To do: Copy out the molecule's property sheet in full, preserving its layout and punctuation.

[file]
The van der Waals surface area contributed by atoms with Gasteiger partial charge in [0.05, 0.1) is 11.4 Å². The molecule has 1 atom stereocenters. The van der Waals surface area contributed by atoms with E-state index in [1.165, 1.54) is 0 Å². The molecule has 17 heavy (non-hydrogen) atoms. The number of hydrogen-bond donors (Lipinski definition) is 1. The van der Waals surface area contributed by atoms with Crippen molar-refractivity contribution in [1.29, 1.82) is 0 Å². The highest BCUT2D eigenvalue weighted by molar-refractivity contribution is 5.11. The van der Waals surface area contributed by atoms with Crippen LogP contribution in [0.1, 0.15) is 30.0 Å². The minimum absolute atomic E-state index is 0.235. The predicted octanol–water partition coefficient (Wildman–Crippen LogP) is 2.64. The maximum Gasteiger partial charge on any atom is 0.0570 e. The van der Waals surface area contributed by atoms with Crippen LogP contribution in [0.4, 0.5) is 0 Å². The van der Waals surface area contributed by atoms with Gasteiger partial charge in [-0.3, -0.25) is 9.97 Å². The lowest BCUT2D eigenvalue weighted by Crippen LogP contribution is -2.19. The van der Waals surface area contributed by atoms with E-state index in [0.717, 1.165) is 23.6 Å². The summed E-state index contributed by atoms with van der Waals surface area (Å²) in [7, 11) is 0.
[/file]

The van der Waals surface area contributed by atoms with Gasteiger partial charge in [0.05, 0.1) is 11.4 Å². The molecule has 1 atom stereocenters. The van der Waals surface area contributed by atoms with E-state index in [1.165, 1.54) is 0 Å². The molecule has 17 heavy (non-hydrogen) atoms. The number of hydrogen-bond donors (Lipinski definition) is 1. The van der Waals surface area contributed by atoms with Crippen molar-refractivity contribution in [1.29, 1.82) is 0 Å². The highest BCUT2D eigenvalue weighted by molar-refractivity contribution is 5.11. The van der Waals surface area contributed by atoms with Crippen LogP contribution in [0.1, 0.15) is 30.0 Å². The minimum absolute atomic E-state index is 0.235. The predicted octanol–water partition coefficient (Wildman–Crippen LogP) is 2.64. The maximum Gasteiger partial charge on any atom is 0.0570 e. The van der Waals surface area contributed by atoms with Crippen LogP contribution in [0.4, 0.5) is 0 Å². The van der Waals surface area contributed by atoms with Gasteiger partial charge in [-0.3, -0.25) is 9.97 Å². The lowest BCUT2D eigenvalue weighted by Crippen LogP contribution is -2.19. The van der Waals surface area contributed by atoms with E-state index in [0.717, 1.165) is 23.6 Å². The summed E-state index contributed by atoms with van der Waals surface area (Å²) in [7, 11) is 0.